n260_w1150 by BioDivLibrary on Flickr.
Glaucus, or, The wonders of the shore /.
Cambridge :Macmillan and Co.,1859..
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So far the weather has been amazing and Monday started out humorously with a male sea lion barking at the group as we hauled gear to the boat. Seeing sea lions perched out on the docks is a common site around the docks and are no danger unless provoked.
Caroline walking to the far left of the sea lion.
The sampling Monday and Tuesday went very well, especially up in South Bay where the catches are becoming more diversified. We are now catching the usual salmonids in addition to hatchery coho, bay pipes, tube snouts and a variety of other species. Tuesday was particularly exciting in that an endangered bull trout (Salvelinus confluentus) was caught in South Bay, normally it is illegal to capture bull trout but the researchers have the required permits to capture and take fin samples from each bull trout caught.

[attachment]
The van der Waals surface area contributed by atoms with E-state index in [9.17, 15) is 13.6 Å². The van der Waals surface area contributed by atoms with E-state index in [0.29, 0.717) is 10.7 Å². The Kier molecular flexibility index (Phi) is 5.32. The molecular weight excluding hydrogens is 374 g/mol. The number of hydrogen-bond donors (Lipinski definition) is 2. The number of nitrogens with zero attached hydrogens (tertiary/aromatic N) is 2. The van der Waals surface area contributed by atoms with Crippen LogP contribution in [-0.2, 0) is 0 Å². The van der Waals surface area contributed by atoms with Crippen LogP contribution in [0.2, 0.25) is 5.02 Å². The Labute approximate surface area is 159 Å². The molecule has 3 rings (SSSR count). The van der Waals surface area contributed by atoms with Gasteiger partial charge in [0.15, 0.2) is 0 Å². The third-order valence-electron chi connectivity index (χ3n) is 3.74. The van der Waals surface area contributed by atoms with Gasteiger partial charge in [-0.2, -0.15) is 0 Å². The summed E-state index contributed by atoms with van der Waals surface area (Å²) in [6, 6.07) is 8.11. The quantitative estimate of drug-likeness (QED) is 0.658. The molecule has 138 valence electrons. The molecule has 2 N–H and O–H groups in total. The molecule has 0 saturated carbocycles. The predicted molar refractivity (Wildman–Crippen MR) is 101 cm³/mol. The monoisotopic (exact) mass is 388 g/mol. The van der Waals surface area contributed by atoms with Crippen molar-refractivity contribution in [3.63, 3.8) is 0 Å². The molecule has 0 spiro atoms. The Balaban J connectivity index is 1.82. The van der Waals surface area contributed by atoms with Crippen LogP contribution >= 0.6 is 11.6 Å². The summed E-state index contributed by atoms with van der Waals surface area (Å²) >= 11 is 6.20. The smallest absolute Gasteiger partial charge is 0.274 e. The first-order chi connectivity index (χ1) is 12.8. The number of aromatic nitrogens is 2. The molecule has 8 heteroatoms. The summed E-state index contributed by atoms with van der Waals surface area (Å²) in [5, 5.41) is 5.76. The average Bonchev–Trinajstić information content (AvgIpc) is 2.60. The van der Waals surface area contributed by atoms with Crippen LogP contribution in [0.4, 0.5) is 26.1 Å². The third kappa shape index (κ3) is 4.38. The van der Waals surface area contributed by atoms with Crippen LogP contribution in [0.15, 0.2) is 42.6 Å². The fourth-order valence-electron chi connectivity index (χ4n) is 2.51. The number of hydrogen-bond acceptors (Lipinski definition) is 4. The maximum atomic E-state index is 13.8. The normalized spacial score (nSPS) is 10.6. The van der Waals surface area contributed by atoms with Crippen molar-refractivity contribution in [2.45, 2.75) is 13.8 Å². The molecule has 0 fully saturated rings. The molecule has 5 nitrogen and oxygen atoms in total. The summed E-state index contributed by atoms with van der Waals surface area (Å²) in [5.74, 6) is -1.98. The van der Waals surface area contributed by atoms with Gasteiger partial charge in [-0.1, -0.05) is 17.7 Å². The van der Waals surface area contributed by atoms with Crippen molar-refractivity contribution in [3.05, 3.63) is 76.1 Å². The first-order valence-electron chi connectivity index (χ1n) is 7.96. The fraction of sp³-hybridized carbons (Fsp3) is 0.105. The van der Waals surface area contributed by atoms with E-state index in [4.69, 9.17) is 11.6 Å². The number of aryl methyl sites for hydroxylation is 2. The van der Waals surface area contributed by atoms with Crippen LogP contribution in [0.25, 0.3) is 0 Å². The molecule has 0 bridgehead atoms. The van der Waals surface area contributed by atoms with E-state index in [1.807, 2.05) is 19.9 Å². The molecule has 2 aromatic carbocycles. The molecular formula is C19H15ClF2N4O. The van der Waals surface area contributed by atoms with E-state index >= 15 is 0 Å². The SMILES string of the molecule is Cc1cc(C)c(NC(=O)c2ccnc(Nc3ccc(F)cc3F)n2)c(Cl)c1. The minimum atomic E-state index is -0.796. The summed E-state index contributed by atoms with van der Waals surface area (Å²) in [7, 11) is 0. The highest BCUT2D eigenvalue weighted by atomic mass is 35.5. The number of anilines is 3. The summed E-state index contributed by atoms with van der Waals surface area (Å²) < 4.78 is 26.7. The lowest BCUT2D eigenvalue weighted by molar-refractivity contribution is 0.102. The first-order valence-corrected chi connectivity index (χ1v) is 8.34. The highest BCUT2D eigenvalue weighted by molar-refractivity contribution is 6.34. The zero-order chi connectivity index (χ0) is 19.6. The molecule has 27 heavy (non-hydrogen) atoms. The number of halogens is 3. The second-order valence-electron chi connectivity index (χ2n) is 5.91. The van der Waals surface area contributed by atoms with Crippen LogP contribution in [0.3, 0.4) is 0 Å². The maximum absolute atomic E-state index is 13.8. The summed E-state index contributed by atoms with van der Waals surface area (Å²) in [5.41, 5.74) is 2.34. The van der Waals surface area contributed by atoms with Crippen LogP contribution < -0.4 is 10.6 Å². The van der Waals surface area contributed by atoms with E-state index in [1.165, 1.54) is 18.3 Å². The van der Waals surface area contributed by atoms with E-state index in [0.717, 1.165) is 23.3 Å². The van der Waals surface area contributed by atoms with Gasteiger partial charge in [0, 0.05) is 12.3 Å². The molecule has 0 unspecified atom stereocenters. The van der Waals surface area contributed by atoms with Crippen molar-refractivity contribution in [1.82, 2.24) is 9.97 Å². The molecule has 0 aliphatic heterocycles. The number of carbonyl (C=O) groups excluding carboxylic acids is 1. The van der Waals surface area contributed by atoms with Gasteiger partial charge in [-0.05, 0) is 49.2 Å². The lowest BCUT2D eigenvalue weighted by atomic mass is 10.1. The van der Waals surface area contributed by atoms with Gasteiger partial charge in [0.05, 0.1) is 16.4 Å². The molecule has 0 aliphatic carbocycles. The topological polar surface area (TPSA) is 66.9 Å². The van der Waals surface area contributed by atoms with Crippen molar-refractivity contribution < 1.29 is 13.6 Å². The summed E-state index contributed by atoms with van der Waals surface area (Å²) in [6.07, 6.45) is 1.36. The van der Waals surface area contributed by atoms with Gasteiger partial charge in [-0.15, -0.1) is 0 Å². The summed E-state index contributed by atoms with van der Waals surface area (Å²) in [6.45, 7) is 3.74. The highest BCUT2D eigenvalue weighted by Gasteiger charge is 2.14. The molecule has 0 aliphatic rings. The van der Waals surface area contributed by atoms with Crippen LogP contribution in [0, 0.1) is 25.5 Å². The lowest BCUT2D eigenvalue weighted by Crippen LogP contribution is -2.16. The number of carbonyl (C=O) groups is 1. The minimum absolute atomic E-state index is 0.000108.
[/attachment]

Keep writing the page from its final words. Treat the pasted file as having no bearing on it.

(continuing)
James handling the bull trout before release.
In addition to the bull trout we also began to come across hatchery released coho salmon such as the one below. These fish are substantially older (2years) and larger ranging from 120 – 135mm compared to the wild coho size averaging 40mm. This brings interesting questions around competition, resources and habitat use that I will be looking into as the project continues. Also, notice the erosion of the dorsal fin and the blunt face on this hatchery coho, this is caused from the concrete wells the fish are reared in.
from Internship Journal – Salmon Estuary Habitat Use http://bit.ly/HJlNUp
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